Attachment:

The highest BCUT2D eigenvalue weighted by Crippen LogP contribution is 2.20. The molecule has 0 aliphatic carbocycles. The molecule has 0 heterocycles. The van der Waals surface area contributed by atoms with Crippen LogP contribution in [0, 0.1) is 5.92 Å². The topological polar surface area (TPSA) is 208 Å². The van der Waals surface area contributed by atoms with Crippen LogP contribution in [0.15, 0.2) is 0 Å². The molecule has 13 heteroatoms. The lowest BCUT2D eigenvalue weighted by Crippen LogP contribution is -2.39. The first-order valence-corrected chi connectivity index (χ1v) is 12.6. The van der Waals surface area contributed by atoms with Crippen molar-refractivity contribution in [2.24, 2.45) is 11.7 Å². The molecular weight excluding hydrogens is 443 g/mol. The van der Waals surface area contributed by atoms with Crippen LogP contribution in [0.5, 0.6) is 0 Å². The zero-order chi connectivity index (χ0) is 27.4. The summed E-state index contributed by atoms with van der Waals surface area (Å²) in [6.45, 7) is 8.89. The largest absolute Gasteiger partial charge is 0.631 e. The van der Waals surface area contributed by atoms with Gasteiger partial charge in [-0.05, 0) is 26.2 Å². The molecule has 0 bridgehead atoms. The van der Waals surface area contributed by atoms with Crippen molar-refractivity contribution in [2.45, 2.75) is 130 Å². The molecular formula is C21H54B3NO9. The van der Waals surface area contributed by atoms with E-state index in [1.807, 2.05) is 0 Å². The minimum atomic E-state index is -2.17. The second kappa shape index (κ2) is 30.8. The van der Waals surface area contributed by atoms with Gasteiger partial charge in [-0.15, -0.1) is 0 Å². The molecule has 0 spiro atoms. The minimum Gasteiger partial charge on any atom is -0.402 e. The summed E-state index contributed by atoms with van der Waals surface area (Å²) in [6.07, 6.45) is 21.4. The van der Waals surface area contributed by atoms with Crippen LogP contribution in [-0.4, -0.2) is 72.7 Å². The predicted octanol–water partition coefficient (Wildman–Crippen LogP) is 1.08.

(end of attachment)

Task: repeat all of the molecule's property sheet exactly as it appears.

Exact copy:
The highest BCUT2D eigenvalue weighted by Crippen LogP contribution is 2.20. The molecule has 0 aliphatic carbocycles. The molecule has 0 heterocycles. The van der Waals surface area contributed by atoms with Crippen LogP contribution in [0, 0.1) is 5.92 Å². The topological polar surface area (TPSA) is 208 Å². The van der Waals surface area contributed by atoms with Crippen LogP contribution in [0.15, 0.2) is 0 Å². The molecule has 13 heteroatoms. The lowest BCUT2D eigenvalue weighted by Crippen LogP contribution is -2.39. The first-order valence-corrected chi connectivity index (χ1v) is 12.6. The van der Waals surface area contributed by atoms with Crippen molar-refractivity contribution in [2.24, 2.45) is 11.7 Å². The molecular weight excluding hydrogens is 443 g/mol. The van der Waals surface area contributed by atoms with Crippen LogP contribution in [0.5, 0.6) is 0 Å². The zero-order chi connectivity index (χ0) is 27.4. The summed E-state index contributed by atoms with van der Waals surface area (Å²) in [6.45, 7) is 8.89. The largest absolute Gasteiger partial charge is 0.631 e. The van der Waals surface area contributed by atoms with Gasteiger partial charge in [-0.05, 0) is 26.2 Å². The molecule has 0 bridgehead atoms. The van der Waals surface area contributed by atoms with Crippen molar-refractivity contribution in [2.45, 2.75) is 130 Å². The molecular formula is C21H54B3NO9. The van der Waals surface area contributed by atoms with E-state index in [1.807, 2.05) is 0 Å². The minimum atomic E-state index is -2.17. The second kappa shape index (κ2) is 30.8. The van der Waals surface area contributed by atoms with Gasteiger partial charge in [-0.15, -0.1) is 0 Å². The molecule has 0 spiro atoms. The minimum Gasteiger partial charge on any atom is -0.402 e. The summed E-state index contributed by atoms with van der Waals surface area (Å²) in [6.07, 6.45) is 21.4. The van der Waals surface area contributed by atoms with Crippen LogP contribution in [-0.4, -0.2) is 72.7 Å². The predicted octanol–water partition coefficient (Wildman–Crippen LogP) is 1.08.